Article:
In this Expert Opinion, Jorge Padilla (Compass Lexecon) and Koren Wong-Ervin (Qualcomm Inc.) discuss the competitive effects of patents and some behavior of patent-holders.
Offering different licensing terms, including both price and non-price elements, to ‘similarly situated’ licensees is sometimes viewed as discriminatory and anti-competitive. However, it can be pro-competitive, for example through improved efficiency, growing markets, intensified competition, and enhanced consumer welfare.
Grant backs and cross-licensing are generally pro-competitive because they may facilitate the integration of complementary technologies, promote the dissemination of a technology, reduce transaction costs, clear blocking positions, and avoid costly patent infringement litigation. They should nonetheless be analyzed case by case under an effects-based approach, as they can occasionally have anti-competitive effects.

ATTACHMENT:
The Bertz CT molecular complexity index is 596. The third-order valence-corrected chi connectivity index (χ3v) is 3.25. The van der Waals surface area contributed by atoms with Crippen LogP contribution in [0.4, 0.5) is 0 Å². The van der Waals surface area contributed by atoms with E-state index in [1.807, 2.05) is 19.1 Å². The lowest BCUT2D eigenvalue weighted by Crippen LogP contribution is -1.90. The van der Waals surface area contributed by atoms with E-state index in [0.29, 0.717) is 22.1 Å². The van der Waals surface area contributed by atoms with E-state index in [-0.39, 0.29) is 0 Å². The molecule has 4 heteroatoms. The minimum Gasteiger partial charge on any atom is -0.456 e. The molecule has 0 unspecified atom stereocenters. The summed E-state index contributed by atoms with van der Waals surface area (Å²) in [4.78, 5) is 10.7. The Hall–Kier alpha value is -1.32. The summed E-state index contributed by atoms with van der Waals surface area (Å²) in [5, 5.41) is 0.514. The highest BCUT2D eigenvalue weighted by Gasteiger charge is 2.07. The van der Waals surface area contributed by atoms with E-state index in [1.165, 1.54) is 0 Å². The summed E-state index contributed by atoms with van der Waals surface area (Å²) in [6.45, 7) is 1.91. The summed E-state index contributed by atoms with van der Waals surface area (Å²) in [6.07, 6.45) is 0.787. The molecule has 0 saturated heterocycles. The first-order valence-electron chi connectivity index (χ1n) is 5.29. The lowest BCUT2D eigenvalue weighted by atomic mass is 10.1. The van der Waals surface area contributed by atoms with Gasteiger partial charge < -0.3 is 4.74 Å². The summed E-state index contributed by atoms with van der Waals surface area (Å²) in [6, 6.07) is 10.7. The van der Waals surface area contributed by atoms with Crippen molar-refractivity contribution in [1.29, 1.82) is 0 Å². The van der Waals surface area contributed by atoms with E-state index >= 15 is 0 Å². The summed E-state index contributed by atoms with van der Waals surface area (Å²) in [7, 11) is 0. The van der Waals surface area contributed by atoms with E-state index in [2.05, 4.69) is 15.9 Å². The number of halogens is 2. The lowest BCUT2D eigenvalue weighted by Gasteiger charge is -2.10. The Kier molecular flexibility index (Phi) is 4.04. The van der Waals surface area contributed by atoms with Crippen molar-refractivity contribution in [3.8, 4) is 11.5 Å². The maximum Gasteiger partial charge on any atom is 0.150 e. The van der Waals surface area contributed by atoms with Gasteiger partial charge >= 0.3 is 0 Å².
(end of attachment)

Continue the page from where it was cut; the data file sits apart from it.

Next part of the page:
No-challenge clauses prevent patent licensees from challenging the validity of a patent they have taken a license for, but only after they have executed a license agreement. No-challenge clauses can improve the IP holder’s incentives to innovate. If licensees can challenge the validity of individual patents, consumers could lose out and IP holders could lose out through delay and costly litigation.
Patent thickets are overlapping sets of patent rights required by those seeking to commercialize new technologies. They can raise concerns about inefficient underuse of assets, cumulative royalties, and blocked innovation. However, these concerns don’t appear to be borne out in the real world in the context of licensing of Standard Essential Patents (SEPs) for several reasons, which we discuss in this Expert Opinion.
The Expert Opinion is a summary of an article published in Concurrences Review, which has been nominated in the Antitrust Writing Awards: voting now open.
Read the briefing to find out more.